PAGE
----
Activity 2c: Once you feel that you can record, edit and combine audio elements, create your own recording and save it as an mp3 file.  Visit Soundsnap.com  or The Free Sound Project  to import music or sound effects for this project.





Creating a Podcast

See Assignment 2 for details on this activity.

Now that you have mastered the art of creating your own audio file, it's time to create a podcast. This will be done in several steps.


Step One

Create an mp3 file with a combination of music, sound effects and voice.  Listen to the following example.


Step Two

Now that you have created a file, you need to put it on the internet. To do that, you need a host.  Some hosts will provide a free storage space on the internet while others will charge.  To find a free host, try one of these locations and store your mp3 file.  Make sure that you make note of your file's URL so that you can find the file later.  Here are a list of possible internet hosts that you can use.  If you have your own storage area on the internet, you won't need these.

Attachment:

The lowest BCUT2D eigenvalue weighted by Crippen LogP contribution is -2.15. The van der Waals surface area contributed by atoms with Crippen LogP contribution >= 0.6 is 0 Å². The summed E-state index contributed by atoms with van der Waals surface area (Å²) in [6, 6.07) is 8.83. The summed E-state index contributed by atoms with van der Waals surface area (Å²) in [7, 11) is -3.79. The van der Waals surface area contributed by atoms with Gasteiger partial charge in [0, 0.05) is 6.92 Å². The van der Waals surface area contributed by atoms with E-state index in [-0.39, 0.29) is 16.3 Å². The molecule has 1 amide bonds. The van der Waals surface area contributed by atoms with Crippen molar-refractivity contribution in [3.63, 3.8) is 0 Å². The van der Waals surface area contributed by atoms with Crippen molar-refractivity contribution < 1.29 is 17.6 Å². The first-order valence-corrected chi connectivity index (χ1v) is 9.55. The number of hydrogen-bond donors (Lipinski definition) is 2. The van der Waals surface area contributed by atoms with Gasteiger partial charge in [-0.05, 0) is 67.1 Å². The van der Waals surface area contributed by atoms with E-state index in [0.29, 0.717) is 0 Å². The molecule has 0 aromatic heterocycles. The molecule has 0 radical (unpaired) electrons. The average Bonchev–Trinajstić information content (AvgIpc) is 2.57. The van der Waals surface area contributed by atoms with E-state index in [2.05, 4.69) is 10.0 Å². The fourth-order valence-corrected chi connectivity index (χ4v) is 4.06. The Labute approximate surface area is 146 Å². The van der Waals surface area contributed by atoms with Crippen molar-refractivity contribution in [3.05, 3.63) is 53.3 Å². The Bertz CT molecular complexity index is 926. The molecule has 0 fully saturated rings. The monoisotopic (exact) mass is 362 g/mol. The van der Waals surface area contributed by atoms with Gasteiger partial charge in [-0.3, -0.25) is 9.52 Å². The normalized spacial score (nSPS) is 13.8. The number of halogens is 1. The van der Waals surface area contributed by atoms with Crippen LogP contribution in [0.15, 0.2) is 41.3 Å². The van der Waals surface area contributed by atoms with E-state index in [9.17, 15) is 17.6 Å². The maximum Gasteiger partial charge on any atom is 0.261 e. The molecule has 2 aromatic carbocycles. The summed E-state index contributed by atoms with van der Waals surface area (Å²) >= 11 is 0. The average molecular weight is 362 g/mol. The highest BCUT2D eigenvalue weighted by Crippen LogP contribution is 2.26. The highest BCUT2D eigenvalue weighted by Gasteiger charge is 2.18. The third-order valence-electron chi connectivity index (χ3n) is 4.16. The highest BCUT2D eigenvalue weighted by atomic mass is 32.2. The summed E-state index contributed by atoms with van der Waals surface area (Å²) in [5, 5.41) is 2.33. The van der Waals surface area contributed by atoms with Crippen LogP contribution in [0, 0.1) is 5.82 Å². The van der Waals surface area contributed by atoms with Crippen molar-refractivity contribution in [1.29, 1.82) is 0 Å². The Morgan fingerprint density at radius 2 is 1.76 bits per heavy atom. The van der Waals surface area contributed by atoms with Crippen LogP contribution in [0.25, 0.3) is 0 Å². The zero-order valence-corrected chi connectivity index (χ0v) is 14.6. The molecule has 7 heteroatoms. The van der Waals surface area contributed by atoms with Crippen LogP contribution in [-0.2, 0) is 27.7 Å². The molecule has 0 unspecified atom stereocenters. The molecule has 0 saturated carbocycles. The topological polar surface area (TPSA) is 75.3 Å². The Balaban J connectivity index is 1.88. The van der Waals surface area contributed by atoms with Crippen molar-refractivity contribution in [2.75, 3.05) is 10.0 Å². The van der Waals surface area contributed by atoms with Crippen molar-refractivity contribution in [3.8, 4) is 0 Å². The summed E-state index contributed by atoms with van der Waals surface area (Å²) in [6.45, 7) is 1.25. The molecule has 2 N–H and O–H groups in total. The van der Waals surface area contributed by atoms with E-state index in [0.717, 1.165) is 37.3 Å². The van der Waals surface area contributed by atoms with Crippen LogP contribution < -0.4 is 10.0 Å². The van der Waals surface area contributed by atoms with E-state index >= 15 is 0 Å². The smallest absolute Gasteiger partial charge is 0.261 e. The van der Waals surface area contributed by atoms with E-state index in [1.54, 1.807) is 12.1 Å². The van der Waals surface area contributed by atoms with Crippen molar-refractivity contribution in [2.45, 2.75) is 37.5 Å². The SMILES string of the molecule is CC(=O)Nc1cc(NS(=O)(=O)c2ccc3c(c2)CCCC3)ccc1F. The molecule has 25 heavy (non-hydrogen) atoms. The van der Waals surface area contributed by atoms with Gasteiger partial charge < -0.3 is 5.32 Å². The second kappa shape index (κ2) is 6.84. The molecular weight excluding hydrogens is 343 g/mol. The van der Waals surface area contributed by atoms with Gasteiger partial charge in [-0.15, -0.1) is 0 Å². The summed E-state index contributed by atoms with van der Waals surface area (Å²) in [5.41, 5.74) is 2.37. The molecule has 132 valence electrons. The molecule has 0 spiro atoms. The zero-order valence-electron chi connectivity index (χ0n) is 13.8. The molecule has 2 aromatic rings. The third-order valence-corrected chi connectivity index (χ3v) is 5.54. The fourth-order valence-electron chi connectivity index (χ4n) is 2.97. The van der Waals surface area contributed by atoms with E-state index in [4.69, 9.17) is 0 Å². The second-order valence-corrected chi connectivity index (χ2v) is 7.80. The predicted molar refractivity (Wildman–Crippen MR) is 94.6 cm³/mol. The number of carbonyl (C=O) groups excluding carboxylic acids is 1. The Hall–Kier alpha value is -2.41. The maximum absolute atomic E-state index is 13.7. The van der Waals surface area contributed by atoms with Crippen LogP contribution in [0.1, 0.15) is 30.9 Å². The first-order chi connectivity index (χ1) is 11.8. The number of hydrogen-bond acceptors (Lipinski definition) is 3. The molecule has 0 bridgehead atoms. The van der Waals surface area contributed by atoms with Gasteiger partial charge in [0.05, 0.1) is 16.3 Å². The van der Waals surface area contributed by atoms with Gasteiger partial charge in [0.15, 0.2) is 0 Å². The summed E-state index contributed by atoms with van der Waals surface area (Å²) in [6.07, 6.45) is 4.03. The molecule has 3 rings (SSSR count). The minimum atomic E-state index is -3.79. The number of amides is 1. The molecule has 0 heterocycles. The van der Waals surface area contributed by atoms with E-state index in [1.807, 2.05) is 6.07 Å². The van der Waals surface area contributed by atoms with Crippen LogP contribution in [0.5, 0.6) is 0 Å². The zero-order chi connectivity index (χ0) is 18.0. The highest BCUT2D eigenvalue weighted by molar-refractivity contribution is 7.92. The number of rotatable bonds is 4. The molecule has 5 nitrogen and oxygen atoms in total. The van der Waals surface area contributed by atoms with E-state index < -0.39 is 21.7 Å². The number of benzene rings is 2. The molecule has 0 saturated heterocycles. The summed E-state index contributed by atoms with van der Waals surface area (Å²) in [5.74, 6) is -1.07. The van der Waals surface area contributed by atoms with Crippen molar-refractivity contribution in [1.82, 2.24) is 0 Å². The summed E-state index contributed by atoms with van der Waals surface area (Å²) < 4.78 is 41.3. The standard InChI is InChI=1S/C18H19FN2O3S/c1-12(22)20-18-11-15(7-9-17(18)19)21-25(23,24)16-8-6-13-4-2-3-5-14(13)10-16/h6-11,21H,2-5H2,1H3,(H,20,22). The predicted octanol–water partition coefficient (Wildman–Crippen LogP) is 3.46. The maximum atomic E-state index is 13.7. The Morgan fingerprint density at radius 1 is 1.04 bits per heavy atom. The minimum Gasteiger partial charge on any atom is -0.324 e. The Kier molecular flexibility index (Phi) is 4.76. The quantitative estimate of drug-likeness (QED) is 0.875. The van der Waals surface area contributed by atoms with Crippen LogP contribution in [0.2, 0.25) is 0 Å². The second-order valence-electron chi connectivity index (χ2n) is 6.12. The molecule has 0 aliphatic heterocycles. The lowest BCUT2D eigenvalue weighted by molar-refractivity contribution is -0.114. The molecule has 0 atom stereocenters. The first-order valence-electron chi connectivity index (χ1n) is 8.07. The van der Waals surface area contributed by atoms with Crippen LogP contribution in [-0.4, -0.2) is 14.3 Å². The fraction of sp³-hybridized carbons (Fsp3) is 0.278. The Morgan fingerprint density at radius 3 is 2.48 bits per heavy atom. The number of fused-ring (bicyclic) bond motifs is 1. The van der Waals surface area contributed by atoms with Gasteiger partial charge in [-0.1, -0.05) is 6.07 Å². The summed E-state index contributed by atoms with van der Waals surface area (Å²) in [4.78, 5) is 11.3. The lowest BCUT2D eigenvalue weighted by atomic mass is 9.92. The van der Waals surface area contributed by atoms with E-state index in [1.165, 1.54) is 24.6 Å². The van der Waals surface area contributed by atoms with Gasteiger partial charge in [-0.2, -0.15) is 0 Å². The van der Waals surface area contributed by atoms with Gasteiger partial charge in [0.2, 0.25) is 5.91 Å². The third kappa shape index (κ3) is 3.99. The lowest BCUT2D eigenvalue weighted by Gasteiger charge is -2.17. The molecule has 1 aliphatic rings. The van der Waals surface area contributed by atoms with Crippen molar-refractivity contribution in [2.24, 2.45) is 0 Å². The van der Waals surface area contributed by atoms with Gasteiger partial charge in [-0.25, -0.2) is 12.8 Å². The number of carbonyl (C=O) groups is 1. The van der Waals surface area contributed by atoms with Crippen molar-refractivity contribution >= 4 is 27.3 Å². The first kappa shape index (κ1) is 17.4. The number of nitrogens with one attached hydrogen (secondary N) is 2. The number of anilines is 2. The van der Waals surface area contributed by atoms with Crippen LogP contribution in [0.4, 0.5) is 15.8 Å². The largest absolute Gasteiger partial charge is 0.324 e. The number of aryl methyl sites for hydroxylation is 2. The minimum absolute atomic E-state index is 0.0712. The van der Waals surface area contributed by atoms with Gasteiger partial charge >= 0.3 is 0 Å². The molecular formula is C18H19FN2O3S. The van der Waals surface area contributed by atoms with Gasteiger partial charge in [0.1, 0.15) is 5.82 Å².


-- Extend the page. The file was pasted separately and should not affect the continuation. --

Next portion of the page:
Step Three

Once you have uploaded your mp3 file onto the internet hosting site, then you need to find an audio player.  The player is actually represented by HTML code.  This code decides the visual appearance of the player, where to find the audio file, how it will play, volume and other aspects.  There are also different types of players.  For this course, we will introduce one type of player but you may wish to explore to find your own. The widgets  in Unit One , which are simply HTML code, can also be used for playing audio files.

All you have to do is to go to Google Gadget, choose "MP3 Player", click "Add to your webpage" and will be taken to the page Add this gadget to your webpage. You can set, title, the height and width of the MP3 Player. A default URL of a song is already added for you so you will need to replace the URL of the default song with the URL of your own song.

google gadgets